Court Battles

GOP rallies around Kavanaugh as Supreme Court pick

Republican leaders and lawmakers on Monday night were quick to rally around President Trump’s decision to nominate federal appeals court Judge Brett Kavanaugh to the Supreme Court.

GOP senators and other conservatives praised Kavanaugh’s academic credentials and judicial track record and expressed optimism that he’d be promptly confirmed.

Senate Majority Leader Mitch McConnell (R-Ky.), who reportedly warned Trump that other Supreme Court finalists would be easier to confirm than Kavanaugh, touted the judge’s “intellect, experience, and exemplary judicial temperament.”

{mosads}”He has won the respect of his peers and is highly regarded throughout the legal community. And his judicial record demonstrates a firm understanding of the role of a judge in our Republic: Setting aside personal views and political preferences in order to interpret our laws as they are written,” McConnell said in a statement.

“This is an opportunity for Senators to put partisanship aside and consider his legal qualifications with the fairness, respect, and seriousness that a Supreme Court nomination ought to command,” he added.

Speaker Paul Ryan (R-Wis.) called Kavanaugh an “excellent choice,” and highlighted the judge’s commitment to religious liberty.

“He has shown that Constitutional principles are the ultimate guide for his opinions. I look forward to Judge Kavanaugh’s swift confirmation in the Senate,” Ryan said in a statement.

Trump tapped Kavanaugh, 53, to replace Justice Anthony Kennedy, who is retiring at the end of the month. Prior to serving on the U.S. Court of Appeals for the District of Columbia Circuit, Kavanaugh worked under former President George W. Bush, as well as for Kenneth Starr, the independent counsel who investigated former President Clinton in the 1990s.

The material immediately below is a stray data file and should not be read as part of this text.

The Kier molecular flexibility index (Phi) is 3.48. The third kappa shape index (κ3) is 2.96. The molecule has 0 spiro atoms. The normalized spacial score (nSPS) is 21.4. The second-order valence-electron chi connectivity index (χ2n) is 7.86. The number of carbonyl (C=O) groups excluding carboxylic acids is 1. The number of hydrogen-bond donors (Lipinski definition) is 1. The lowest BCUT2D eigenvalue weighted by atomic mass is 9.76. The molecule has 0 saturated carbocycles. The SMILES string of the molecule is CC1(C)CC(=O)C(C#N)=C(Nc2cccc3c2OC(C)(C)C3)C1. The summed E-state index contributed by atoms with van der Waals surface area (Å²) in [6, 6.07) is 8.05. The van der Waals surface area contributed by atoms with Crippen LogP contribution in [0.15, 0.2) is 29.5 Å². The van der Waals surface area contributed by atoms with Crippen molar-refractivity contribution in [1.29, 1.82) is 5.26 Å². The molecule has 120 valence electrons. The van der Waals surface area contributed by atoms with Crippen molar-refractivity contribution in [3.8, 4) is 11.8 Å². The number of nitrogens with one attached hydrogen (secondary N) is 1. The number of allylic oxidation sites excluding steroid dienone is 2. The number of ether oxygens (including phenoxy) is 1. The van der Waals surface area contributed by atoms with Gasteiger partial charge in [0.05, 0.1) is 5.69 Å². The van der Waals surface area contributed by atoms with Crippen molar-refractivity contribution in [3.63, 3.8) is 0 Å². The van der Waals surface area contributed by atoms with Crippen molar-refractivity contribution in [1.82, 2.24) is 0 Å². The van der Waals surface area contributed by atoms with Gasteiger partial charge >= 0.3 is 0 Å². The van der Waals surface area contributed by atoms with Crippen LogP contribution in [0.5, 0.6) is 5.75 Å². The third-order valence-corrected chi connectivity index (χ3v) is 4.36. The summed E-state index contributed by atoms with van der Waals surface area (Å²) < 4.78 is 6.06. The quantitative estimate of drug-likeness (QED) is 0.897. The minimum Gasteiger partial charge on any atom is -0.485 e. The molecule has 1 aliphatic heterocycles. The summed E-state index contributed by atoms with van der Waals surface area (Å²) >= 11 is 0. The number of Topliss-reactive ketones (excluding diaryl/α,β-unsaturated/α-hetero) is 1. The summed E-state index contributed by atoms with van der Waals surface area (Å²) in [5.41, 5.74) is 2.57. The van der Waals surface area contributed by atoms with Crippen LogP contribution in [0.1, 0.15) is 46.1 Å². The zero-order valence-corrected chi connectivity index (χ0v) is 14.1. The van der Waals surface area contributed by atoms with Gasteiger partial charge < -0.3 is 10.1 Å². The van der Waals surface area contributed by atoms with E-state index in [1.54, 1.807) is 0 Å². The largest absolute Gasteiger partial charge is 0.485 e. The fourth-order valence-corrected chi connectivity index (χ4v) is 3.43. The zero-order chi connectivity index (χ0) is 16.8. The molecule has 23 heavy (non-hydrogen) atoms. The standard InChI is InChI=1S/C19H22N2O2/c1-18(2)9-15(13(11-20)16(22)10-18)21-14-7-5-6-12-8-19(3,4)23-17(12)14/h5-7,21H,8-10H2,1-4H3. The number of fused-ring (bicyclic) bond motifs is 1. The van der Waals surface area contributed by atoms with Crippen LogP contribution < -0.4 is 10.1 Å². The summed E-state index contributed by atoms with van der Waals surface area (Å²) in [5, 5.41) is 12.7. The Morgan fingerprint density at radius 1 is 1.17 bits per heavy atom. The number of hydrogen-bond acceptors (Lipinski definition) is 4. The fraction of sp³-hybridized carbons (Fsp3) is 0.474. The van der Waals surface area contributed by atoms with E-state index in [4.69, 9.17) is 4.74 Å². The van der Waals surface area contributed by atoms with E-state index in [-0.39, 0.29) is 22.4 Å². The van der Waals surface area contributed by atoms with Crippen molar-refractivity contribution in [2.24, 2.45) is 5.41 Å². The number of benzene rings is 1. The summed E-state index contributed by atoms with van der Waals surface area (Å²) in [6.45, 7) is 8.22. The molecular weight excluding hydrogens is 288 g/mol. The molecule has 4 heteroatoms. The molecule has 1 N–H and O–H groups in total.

Bush praised the nomination as well, saying in a statement that that his former aide “will make a superb Justice.”

“Brett is a brilliant jurist who has faithfully applied the Constitution and laws throughout his 12 years on the D.C. Circuit,” Bush said. “He is a fine husband, father, and friend — and a man of the highest integrity.”

Kavanaugh’s nomination is likely to set off a bitter fight in the Senate, where Republicans hold a 51-49 edge. With Sen. John McCain (R-Ariz.) at home recovering from cancer treatment, the GOP can’t afford any defections unless a Democrat votes to confirm Kavanaugh.

Some Republicans were quick to call out Democrats for their expected opposition to Trump’s pick.

“Brett Kavanaugh is a serious jurist known for careful deliberation. This doesn’t matter to many on the left. Sadly, the #Resistance is going to try to bork him by portraying him as a cross between Lex Luthor and Darth Vader,” Sen. Ben Sasse (R-Neb.) said in a statement.

“This isn’t the apocalypse — this is an opportunity to thoroughly review Kavanaugh’s record, debate this seriously, and celebrate our system of checks, balances, and limited government,” he added.

Sen. John Thune (R-S.D.), the third-ranking Republican in the Senate, encouraged Democrats to “carefully review the qualification of this nominee instead of trying to solicit his opinions on political issues.”

Sen. Mike Lee (R-Utah), who spoke with Trump last week about the court vacancy and was on the president’s list of 25 potential nominees, praised Kavanaugh as a “smart and fair judge.”

Sen. Susan Collins (R-Maine), a centrist whom Democrats are expected to court to oppose Kavanaugh, said in a statement following his nomination that she will “conduct a careful, thorough vetting.” 

“I look forward to Judge Kavanaugh’s public hearing before the Senate judiciary Committee and to questioning him in a meeting in my office,” Collins said in a statement.

Sen. Rand Paul (R-Ky.), who declined an invitation to attend Trump’s announcement Monday night, tweeted that he will meet with Kavanaugh “with an open mind.”

Tags Ben Sasse Donald Trump John McCain John Thune Mike Lee Mitch McConnell Paul Ryan Rand Paul Susan Collins

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